These commands remain applicable to us today, albeit, perhaps, in a slightly different form. Orphans and widows still exist in our world, but some of them today are divorced parents and children from split families whose lives, as a result, have been put into a tailspin. These are some of the people God is asking us to assist and support.
So what can people do to help? Babysit. Bake a casserole for the family or invite them over to dinner. Pray for them if they don’t seem open to other overtures.
Almost everyone knows someone whose life has been shattered as a result of divorce. But are we listening to the call for help? Can we hear God whispering, “My child, will you help Me to make a difference here? Will you help Me bless these lives and show My children that joyful, meaningful marriages still exist?”
Despite what reality television or celebrity tabloids or even the kids next door might be saying, today’s divorcees and their children want and need stability, love, and happiness as much as ever. But because of the incomplete or dysfunctional modeling they’ve received, they just don’t know how to get it.
Your Time to Shine
Although I’d heard Christ’s name mentioned thousands of times throughout my growing-up years, it wasn’t until age 17 that I allowed Him to enter my heart. My parents always did their best to break through to me before then, but I simply didn’t want to hear it. Finally, though, I was spurred on to accept Christ after a heart-to-heart talk with someone who wasn’t related by blood but who had been trying to minister to me in gentle ways for a long, long time. The night that I gave Jesus my heart, I began slowly to uproot my old worldly attitudes, planting His values in their stead.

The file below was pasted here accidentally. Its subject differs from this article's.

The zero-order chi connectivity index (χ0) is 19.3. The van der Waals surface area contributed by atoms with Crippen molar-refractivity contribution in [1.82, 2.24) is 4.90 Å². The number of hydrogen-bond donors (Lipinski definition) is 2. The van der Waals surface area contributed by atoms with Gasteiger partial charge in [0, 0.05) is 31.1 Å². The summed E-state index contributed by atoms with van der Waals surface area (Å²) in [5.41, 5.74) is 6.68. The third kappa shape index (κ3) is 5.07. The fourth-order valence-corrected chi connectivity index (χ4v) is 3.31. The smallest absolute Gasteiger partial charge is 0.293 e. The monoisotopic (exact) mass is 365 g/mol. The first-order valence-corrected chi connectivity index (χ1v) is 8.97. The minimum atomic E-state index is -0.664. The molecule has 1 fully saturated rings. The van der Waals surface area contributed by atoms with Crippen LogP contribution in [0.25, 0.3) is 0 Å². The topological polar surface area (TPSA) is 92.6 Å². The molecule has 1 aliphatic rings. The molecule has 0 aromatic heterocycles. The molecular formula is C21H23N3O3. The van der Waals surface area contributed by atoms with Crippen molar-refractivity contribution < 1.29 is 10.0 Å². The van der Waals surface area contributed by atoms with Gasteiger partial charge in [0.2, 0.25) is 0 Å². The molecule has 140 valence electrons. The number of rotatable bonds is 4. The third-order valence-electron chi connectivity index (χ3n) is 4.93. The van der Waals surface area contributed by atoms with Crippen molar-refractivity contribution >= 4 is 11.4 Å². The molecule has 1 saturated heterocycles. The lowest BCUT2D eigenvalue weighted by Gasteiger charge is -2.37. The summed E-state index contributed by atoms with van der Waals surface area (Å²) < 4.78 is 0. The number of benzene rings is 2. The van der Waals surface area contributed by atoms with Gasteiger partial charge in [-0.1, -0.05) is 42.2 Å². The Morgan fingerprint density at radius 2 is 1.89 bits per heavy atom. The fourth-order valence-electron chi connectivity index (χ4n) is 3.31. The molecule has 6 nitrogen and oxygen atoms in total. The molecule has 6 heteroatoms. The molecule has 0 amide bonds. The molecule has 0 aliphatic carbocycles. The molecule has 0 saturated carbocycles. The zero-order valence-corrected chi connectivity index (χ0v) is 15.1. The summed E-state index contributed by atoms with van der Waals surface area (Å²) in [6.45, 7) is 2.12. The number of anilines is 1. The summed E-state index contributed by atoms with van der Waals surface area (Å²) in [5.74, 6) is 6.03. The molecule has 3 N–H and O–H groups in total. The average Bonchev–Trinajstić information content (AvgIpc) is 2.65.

But just as the process of sanctification doesn’t happen in the click of a remote, the efforts of the woman who finally broke through my indifference and rebellion were not isolated. She had been praying for me for several years and had tried to show me in hundreds of small ways that she cared. Five years after my conversion, on the day I got married, that woman was there, showing me in yet another way that she was willing to support me in whatever ways she could.
Sometimes Christ’s followers are called to think big. Other times we’re called to think small—about one action, one blessing, one life at a time. Don’t minister with the goal of turning the tide of our nation’s divorce rate by yourself. Instead, minister to each person because you care about their life just as Christ cares about each one of us.
Don’t try to control the other person’s actions; just try to show them that you’re there and that you care. Then slowly, gently, lovingly, graciously—almost imperceptibly through one kind, practical action at a time—demonstrate what Christ’s love and the model of a biblically based marriage are all about.
If you do this, you may not turn the world upside down; but take it from someone who knows—in the hearts of the modern-day orphans and widows whose lives you bless—what you do will be enough. 
2M. D. Bramlett and W. D. Mosher, “Cohabitation, Marriage, Divorce, and Remarriage in the United States,” National Center for Health Statistics, Vital and Health Statistics ser. 23, No. 22 (July 2002), pp. 16, 17, at www.cdc.gov/nchs/data/series/sr_23/sr23_022.pdf.
Angela Baerg writes from Apison, Tennessee, where she is an aspiring magazine writer and a passionate follower of Jesus Christ. This article was published April 8, 2010.